🟪 Crypto's Best Use Case: Speculation

Crypto currently has three use cases: Store of value (Bitcoin), retail eurodollars (stablecoins) and speculation (everything else).

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“New capital creation drove the recreation of the world.”

— Josh Rosenthal on the Renaissance

Crypto's Best Use Case: Speculation

Crypto currently has three use cases: store of value (Bitcoin), retail eurodollars (stablecoins) and speculation (everything else).

Whether or not that represents a good return on the countless investment dollars and developer hours that have been poured into the industry over the past decade is a matter of opinion.

If you’re inclined to think not, then you’re probably also inclined to think that the most recent crypto rally is unearned and therefore unsustainable.

I get that. 

I expected it would take some new utility for people to get excited about crypto again, but it did not — we went from crypto winter to crypto summer in seemingly no time flat, and for no particular reason other than an ETF (which isn’t even crypto).

That might mean that token prices are already back in bubble territory: Only time will tell.

Even if so, however, that would not mean that crypto itself is a bubble — in fact, I’d argue just the opposite.

Crypto’s ability to go from one bubble to the next in so short a time with so little reason is, to me, a good sign — I take it as evidence that crypto's indisputable use case (speculation) has found product market fit.

How big of a market might that be? 

The ongoing willingness of investors to pay sky-high prices for crypto tokens suggests there is a lot of investment capital that is not being served by traditional finance.

I’m guessing that’s a function of 1) geography — much of the world does not have access to US stock markets (where all the good stuff is listed) and 2) regulation — most investors are barred from investing in high/risk, high/reward startups (good luck getting in on the next Google).

Crypto is meeting this demand by creating a borderless, permissionless capital market — a new kind of market in which anyone can invest and anyone can offer an investment.

Both sides of that market appear to be bigger than anyone would have guessed.

Crypto’s one use case?

Josh Rosenthal wants you to know that permissionless capital markets are more than just a new kind of casino.

He defines crypto as a meeting of “generative tech” (the creation of new things, users and markets) and “participatory capital formation” (individuals pooling money in new ways to create new types of businesses).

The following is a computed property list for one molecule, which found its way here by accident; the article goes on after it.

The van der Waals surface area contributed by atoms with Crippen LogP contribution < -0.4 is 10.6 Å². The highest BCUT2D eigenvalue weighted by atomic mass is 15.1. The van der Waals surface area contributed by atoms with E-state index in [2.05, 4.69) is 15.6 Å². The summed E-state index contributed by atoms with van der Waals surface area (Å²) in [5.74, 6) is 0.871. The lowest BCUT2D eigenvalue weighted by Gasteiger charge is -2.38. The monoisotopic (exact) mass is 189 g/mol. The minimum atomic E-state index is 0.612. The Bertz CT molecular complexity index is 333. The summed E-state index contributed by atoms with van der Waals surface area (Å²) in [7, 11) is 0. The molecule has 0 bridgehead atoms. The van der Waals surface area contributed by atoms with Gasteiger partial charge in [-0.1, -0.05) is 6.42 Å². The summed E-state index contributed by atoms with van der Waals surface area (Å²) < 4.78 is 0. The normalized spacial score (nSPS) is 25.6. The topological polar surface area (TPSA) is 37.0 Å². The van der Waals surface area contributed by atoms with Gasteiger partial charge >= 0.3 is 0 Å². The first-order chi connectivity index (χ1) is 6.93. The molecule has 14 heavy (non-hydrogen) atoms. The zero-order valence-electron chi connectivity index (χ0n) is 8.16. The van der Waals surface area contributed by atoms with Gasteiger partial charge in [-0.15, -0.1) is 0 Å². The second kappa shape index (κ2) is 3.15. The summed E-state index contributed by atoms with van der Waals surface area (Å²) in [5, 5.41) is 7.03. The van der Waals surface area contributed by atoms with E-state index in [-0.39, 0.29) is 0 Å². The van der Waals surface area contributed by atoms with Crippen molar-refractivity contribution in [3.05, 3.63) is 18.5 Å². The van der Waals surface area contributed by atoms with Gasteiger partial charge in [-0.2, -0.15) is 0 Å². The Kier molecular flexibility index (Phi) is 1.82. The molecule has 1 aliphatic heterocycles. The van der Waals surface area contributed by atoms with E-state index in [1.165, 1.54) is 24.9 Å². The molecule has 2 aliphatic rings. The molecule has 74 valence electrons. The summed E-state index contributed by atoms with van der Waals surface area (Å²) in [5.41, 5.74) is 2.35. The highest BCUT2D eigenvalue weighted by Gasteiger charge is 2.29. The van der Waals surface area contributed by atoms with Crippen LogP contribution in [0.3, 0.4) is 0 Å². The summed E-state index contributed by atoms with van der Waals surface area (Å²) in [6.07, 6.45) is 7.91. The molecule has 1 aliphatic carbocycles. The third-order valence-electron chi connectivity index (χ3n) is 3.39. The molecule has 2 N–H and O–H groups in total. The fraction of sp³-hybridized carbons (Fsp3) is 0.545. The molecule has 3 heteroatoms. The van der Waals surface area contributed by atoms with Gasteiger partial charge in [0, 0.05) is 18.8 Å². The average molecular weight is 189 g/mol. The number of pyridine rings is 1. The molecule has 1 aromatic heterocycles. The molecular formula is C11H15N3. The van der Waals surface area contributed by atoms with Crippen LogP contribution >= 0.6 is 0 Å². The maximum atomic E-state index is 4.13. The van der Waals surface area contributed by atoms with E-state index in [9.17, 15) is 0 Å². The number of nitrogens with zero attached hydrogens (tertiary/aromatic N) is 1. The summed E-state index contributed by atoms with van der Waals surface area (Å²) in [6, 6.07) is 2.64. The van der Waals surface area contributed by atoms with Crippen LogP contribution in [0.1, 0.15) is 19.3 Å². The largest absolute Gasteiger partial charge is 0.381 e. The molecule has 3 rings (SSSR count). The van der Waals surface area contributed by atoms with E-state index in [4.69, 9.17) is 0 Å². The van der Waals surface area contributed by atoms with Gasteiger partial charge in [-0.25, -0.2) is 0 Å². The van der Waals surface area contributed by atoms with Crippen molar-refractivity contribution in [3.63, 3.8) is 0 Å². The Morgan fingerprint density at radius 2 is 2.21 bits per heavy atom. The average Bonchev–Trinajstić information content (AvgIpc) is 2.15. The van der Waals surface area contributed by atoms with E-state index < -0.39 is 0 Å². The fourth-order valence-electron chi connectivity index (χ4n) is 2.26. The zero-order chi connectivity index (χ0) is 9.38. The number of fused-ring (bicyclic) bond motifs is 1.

DePIN is the crypto form of capital formation that Rosenthal seems most excited about, but there are others: ICOs, IEOs, IDOs, liquidity mining, airdrops, NFT mints and points programs are all new ways for builders to raise capital and investors to invest in early-stage projects.

Unfortunately, those are also all ways for fraudsters to raise capital and investors to lose their investments — but that is typical of nascent financial markets, so not, on its own, a reason to dismiss this one.

Instead, we should probably judge a new capital market not by how well it serves investors (the buyers), but by how well it serves builders (the sellers).

The sellers are being well served — founders are raising capital by selling tokens at valuations many multiples above what they’d get from selling conventional equity.

Better yet: Those founders are not selling equity, but pseudo-equity, which doesn’t give investors a claim on future profits or any other enforceable rights.

That makes crypto the best imaginable capital market for one side of the capital-raising equation.

How well it works out for the other side is TBD, but when the sellers are as well served as they are in crypto, it seems unlikely to work out well for the buyers.

Markets are not a zero-sum game, of course — things can work out for both buyers and sellers in a mutually beneficial way, but it doesn’t feel like we’re anywhere close to that happy state of equilibrium just yet. 

That does not, however, mean that nothing good will come of it: Even unbalanced markets can have happy outcomes.

As with railroads and the internet, a rolling series of investment bubbles may be productive for society as a whole, even if most investors get wiped out along the way.

Josh Rosenthal is thinking even bigger, however, arguing that cryptocurrency has the potential to be as impactful as the Renaissance.

(Yes, he means the Renaissance, the one from the 16th century.)

Historian turned investor Rosenthal explains that the Renaissance changed the world primarily because a novel way to raise capital (“ledger-based capitalism”) gave birth to a middle class that was empowered to overthrow the old, monarchical order.

Crypto (another ledger-based innovation!) could be similarly revolutionary, he thinks, thanks to its ability to “solve cold start problems” through “participatory capital formation.”

That remains to be seen, of course, so I’m going to stick with my opening assertion that crypto currently has three use cases — but I get why Rosenthal says it has just one:

“The use case for crypto is capitalism.”

This issue is brought to you by:

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In today's episode Jason is joined by Kyle Samani of Multicoin Capital and Dmitriy Berenzon of Archetype for an in-depth debate on the emerging decentralized physical infrastructure industry.

Watch or listen to Empire on Youtube, Spotify or Apple.

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